From a consumer point of view (and I know that our American brothers will think of this as being quite "socialist" if not "communist"), Banks and credit providers are legally prohibited from entering into abusive/manipulative loan contracts with consumer/retail borrowers (i.e mums and dads). For example, there is a limit on the interest that can be charged, unfair debt contracts can be re-opened or struck down by the courts, borrowers who become unemployed or have health problems during their loan contracts can apply to a credit tribunal (similar to a court) to have the repayment terms of their contracts re-written (for example, extending the term of the loan, postponing repayment or reducing the repayment amount until people are able to get back on their feet).

Also, the greatest incentive for bank or a credit provider to comply with the law is that the government regulator can remove the bank's banking licence (!) and/or fine the bank (in some cases minimum $200,000 per breach of the Credit Code). Most banks, credit providers and financial services providers find it easier to comply with the government regulation rather than face the wrath of the government functionaries who have the power to literally tear up your licence to trade. Also, the directors and decision makers of these corporations get hauled through the Courts.

And before you say this is government intervening into private business let me just say this, that with the global financial crisis, not one Australian bank or financial institution had to be bailed out by the government whereas our US and UK counterparts did. So the proof is in the pudding! Regulate your markets (intelligently by making them more honest) and you will have a stronger economic system. Australia was the only OECD country that did not have a recession due to the "GFC".

quote:
For instance, for most of us, any stewardship given to our parish probably goes in part to a mortgage. Giving money to the church is a far cry from buying a plasma screen on a credit card - but it's still wrapped up in the problem.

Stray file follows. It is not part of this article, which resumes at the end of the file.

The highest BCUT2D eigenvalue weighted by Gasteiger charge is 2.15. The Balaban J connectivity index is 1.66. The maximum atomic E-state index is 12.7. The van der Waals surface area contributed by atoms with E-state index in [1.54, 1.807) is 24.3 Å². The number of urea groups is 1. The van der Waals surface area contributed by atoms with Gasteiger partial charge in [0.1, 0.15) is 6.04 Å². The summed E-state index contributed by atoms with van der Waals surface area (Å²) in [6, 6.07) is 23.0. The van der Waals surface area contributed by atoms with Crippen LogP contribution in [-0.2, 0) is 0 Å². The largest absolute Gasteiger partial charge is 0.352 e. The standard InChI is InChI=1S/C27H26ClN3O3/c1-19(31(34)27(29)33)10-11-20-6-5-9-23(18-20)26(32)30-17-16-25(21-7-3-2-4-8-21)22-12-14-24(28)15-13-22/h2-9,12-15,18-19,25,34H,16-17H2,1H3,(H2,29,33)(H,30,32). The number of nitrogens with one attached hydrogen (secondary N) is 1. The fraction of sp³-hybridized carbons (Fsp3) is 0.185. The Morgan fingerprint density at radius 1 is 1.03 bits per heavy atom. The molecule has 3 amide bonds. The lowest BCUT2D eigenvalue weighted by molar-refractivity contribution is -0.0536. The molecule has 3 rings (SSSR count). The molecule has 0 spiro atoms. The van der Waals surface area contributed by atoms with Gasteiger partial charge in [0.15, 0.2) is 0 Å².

Yes but this is credit and money working for a purpose. Pay the Church off and you end up having an institution which lasts for quite a while. In other words, it's a sure and solid investment.

quote:
Do you have any practical/personal advice about how you've navigated in your life through these rough waters, especially since your work life keeps you so close to them?
Ok here are some tips:

1. Stay humble and live within your means. Credit should be a last option for purchases which really mean something, i.e the family home.

2. save save save. Be careful with how you spend your money and make sure that if you are going to buy something with credit, that you have a sizable enough deposit before you buy it so that you own a greater part in the equity of what ever you are about to buy. For example, if you want to buy a family home, make sure that you have at least a 20% deposit plus all the government costs, expenses and taxes for the transfer of the home upon purchase.

3. wherever possible, make extra repayments to stay ahead of credit so that if something unforeseen happens you are well ahead in payments and have some "breathing space".

4. shop around for the best deal when looking for credit. In short, get educated and make sure you check the fine print. Look at the termination clauses, default clauses, charging clauses and interest clauses. For example, what "hidden" charges are there? When can the bank call in the loan? What happens if I do not repay? If I repay the loan early, will the bank slap me with a repayment/prepayment fee/charge? Is the interest fixed, variable (floating) or a combination? Does the bank have a mortgage off-set type arrangement so that if I can save money and I keep that money in a deposit account with the bank which has lent me the money to buy my home, that the interest accumulated in my deposit account in off set against the interest charged on my home loan.

5. Get educated about your consumer rights. Does the State you live in grant protection to consumers of retail credit? If so, what are they?

6. Don't buy in to the Western "must have now" view of the world. Run your own race without looking left or right and don't care what other people say. Who cares if your car is a little older and worn out, if you have almost paid of your home and can provide for your family? A lot of people who have flash new cars are paying them off on finance and living on canned beans in the meantime. Don't get jealous or envious. Stay humble and God will multiply all that you have.

7. Avoid credit cards like the plague. Or if you do have one for "emergency purposes", make sure that you have the minimum limit. For example, you might be approved for a $10,000 limit but tell the bank you want that limit reduced to say $1,000 and not one cent more! Then make sure that you only use the credit card sparingly. Better still, don't keep it in your wallet! Leave it at home!

Banks are wily and will send you letters saying "You've been approved for an increase. Sign on the dotted line and we'll increase your limit". When they do this, tear up the letter and bin it!

Sorry for waffling!
George